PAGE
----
Good points and well made, Mac. While one of the advantages of intermodal used to be the ability to avoid urban congestion, this is not necessarily so any longer. In fact, the anti-rail interests might even allege that railroads are contributing to urban highway congestion because many more trailers and containers are being drayed than previously. Actually, if you look at the announced new intermodal terminals being built, most are some distance from urban centers, and that contributes to intermodal efficiency. Union Pacific sought permits to build a terminal fairly close to Chicago a few years ago, but then Republican leader Denny Hastert, an Illinois congressman, blocked it, forcing UP to put its terminal closer to Iowa than it is to Chicago. UP lucked out when it discovered that a lot of the traffic at the new terminal was headed into Wisconsin for auto plants and manufacturers in that state. Draymen are able to hop on an Interstate and avoid Chicago area congestion, and UP is able to haul the real Chicago-bound traffic into its Global I and Global II facilities. The same thing happened to BNSF and its Joliet intermodal terminal. You're right, though, when you point out that triples don't do a lot of good for traffic. With the exception of UPS, which has its entire domestic package system designed around intermodal, doubles and triples thend to be pulled by LTL carriers. Mr. Steamtrain6868 never passes on an opportunity to present railroads in their most negative light, and this is simply another of those. A real charmer, he is.
Another negative aspect of long highway vehicles is the impact on merging distances, even in moderate traffic. How many places would you have to go out and add a few hundred feet of on-ramp for two vehicles traveling near the same speed at expressway speeds?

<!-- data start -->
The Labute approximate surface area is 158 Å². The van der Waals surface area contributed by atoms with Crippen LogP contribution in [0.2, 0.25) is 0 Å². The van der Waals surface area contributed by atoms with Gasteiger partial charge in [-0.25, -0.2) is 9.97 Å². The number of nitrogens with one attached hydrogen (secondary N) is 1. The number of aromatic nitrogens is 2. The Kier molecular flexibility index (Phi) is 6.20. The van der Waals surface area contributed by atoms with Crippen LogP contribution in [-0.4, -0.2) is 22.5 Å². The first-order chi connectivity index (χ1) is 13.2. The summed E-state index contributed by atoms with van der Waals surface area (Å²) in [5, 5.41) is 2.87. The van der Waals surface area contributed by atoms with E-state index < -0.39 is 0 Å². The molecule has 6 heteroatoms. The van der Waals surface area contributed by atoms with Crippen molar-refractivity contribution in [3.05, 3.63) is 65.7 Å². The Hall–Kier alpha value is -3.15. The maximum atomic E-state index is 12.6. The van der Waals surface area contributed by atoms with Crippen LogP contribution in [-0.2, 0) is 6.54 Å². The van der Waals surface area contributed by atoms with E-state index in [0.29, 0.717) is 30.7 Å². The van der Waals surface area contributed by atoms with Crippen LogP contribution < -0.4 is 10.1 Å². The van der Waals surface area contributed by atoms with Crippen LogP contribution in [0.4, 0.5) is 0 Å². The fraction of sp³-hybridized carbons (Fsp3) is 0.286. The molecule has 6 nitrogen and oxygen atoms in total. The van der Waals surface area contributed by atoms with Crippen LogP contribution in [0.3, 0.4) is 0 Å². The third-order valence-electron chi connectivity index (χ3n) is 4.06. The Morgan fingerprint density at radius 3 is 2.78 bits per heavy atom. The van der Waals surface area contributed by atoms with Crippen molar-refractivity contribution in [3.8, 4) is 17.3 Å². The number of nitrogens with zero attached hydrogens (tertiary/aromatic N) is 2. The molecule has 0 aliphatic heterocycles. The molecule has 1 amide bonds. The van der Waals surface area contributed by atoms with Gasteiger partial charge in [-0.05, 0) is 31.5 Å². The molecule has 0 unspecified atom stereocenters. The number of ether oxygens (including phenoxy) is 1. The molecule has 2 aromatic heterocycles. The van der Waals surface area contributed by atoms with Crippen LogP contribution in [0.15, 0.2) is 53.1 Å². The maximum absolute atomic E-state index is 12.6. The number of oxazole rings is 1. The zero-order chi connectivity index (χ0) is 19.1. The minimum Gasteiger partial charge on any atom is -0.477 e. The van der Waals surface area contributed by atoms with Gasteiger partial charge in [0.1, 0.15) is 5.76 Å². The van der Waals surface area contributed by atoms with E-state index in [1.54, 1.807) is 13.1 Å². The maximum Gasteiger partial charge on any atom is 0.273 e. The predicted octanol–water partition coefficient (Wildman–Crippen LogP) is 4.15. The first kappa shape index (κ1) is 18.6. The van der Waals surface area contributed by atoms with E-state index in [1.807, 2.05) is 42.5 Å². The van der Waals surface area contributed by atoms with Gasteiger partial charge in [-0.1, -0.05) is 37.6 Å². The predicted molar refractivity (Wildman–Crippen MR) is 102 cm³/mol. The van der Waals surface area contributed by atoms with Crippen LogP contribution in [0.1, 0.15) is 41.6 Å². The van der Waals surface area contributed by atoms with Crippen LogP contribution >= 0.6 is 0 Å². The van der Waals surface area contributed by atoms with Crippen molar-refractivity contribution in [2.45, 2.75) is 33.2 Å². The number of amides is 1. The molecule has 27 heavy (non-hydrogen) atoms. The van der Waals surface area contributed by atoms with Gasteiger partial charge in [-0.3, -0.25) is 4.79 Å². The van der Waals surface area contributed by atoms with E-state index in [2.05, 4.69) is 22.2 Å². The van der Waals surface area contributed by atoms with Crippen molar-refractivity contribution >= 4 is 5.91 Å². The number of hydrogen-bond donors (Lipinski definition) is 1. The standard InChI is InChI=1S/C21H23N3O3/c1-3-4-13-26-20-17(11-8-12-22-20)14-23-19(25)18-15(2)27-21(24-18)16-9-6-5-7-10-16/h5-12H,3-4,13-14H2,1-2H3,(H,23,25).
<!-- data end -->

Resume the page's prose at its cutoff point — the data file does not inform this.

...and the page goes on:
Back to the stone age---
the highway system will be converted back into loose gravel at a faster rate with heavier monster trucks.
Finally woke up, did you? This thread goes back to April 20, and has been virtually dormant since several of us said what needed to be said on the subject. No, Railwayist, our highways will not go back to gravel. They will soak up more taxpayer money to do more maintenance and the trucking industry simply will buy a few more members of Congress to ensure a continuing and steady flow of funds.
According to Don Phillips:
Much of the trucking industry is strongly opposed to a new
weight-increase bill introduced in Congress, so much so that no one thinks it
has a whisper of a chance. Wait. The trucking industry is opposed to something
the American Trucking Association is pushing? Actually, the only truckers who
really want the bill are the private carrier fleets owned by heavy industries.
The major box truckers like J.B. Hunt want nothing to do with it. In fact, if
this bill passes, Hunt, Schneider, and the other big guys would be in a world
of hurt. They would be forced to buy entire new fleets.
Worse, the current rail intermodal fleet could not handle the new
trailers, and railroads could not replace their intermodal flatcars fast
enough. Therefore, Hunt and numerous other truckers that have come to rely on
intermodal would have to scrounge the country for drivers. It would not be
possible to find them in time to prevent a disaster. But Hunt, Schneider, and
others have remained silent. The ATA is pushing for a change that would cause
havoc in the industry.
What is going on here? It sounds like Alice in Wonderland. There
can be only one explanation. The bill doesn’t stand a chance of passing.
Therefore, the big truckers might as well remain silent, and the ATA might as
well put on a good show. That keeps peace and good will in the family. What you
see is not always what you get.
COMMENTARY for the AUGUST 2011 Trains magazine
My friend Don Phillips has it just about right on the big truck issue. If anything, he lets the truckers off too easily. Those trucking companies that have steady business under current size and weight rules will have to invest a lot of money to refleet if the rules are changed. Those who now cub out before they weight out will not see a benefit from being allowed an additional 17,000 lb gvw, so this is not a burning issue for them. The truckers who now weight out before they cube out are the ones who really want to heavier limits.
The real supporters of higher weight limits, as Don pointed out, are the private fleet operators. The big shippers also want higher weights because they know they will be able to extort lower rates from their truckers who will be able to carry more tonnage in each trip.
© 2012 Trade Press Media Group, Inc.